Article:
While running a workshop with a group of international sales people, I asked the group to pair up for a listening skills activity. The catch was that one person had to spend five minutes solely asking questions – no statements – about the topic that was least interesting to them from a list of the other person’s hobbies.
Many of the questioners found the conversation to be surprisingly interesting, and went on to gain new insight into their partner’s personality. And of course, the partners who had the chance to explain their hobbies and passions absolutely loved the attention! The five minutes passed quickly, and I had to interrupt all these flowing conversations to move back to our group debrief.
As we came together to reflect, one pair that had ended their talk early caught my attention.
“Well, I guess I just wasn’t interested in his hobby in the first place,” explained the first salesman. “I tried to follow the exercise, and asked a lot of questions. I really tried to show interest, but he didn’t give me a lot.”
The second salesman responded, “Well, I could tell that you were sort of pretending, so I didn’t share much.”
The first salesman was genuinely surprised, “Wait, did that really show? Wow, I didn’t realize. I thought I was doing a good job masking it.” (Awkward laugh)
This exchange led to an lively group discussion about “fake listening.” The group consensus was that they all had sensitive radar for the verbal and non-verbal cues of pretend listening.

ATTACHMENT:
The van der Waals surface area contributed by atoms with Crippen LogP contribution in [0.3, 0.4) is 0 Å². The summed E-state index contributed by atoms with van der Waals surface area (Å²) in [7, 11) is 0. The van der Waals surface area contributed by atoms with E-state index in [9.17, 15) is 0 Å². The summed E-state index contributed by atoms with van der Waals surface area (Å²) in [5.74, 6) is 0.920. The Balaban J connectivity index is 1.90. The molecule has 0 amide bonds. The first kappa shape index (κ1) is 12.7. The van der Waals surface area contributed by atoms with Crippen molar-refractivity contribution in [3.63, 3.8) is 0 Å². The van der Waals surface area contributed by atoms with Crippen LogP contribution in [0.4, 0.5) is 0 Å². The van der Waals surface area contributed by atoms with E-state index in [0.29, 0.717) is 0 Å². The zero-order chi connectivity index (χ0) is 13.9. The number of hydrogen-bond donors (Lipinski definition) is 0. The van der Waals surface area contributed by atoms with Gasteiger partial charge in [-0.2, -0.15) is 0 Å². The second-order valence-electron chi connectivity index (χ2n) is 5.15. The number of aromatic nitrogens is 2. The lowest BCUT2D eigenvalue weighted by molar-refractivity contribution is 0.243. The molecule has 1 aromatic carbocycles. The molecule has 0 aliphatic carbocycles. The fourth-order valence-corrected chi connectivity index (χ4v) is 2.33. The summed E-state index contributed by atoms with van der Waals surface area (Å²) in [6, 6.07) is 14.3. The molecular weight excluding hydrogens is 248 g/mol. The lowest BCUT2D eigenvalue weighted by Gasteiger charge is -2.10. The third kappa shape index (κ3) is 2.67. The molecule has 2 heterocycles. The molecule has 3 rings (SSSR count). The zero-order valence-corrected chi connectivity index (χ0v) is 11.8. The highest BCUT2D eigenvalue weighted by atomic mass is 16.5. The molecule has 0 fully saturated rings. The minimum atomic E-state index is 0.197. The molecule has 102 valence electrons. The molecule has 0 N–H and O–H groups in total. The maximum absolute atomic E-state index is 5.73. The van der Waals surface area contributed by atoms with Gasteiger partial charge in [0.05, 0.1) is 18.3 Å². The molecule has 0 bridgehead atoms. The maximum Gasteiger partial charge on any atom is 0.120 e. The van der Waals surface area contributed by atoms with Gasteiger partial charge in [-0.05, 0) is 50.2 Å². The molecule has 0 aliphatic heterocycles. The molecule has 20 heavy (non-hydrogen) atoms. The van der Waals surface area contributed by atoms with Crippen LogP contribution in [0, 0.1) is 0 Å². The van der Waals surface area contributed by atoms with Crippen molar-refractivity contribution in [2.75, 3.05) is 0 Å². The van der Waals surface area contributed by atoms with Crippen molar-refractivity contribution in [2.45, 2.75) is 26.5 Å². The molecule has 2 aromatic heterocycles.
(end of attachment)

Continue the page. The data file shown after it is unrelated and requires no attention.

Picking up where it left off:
I’ve sometimes deluded myself into thinking that the other person doesn’t realize I’m giving less than 100%. Have you ever told yourself these types of lies too?
1. Overestimate your ability to fake engaged listening.
She can’t tell that I’m reading something else during our phone conversation.
If I ask all the right questions, he will get so wrapped up in his own talk that he can’t tell that I don’t care about his answers.
I know how to interject with “really?” and “tell me more” at just the right time to keep them talking.
2. Underestimate the cost of pretending to listen.
It’s actually more efficient for me to do two things at once.
As long as he gets to say his part, it really doesn’t matter. I’m getting all the information I need.
Is it possible to fake engaged listening? Is it worth it? Why do we still do it?
red alert photo courtesy of rykerstribe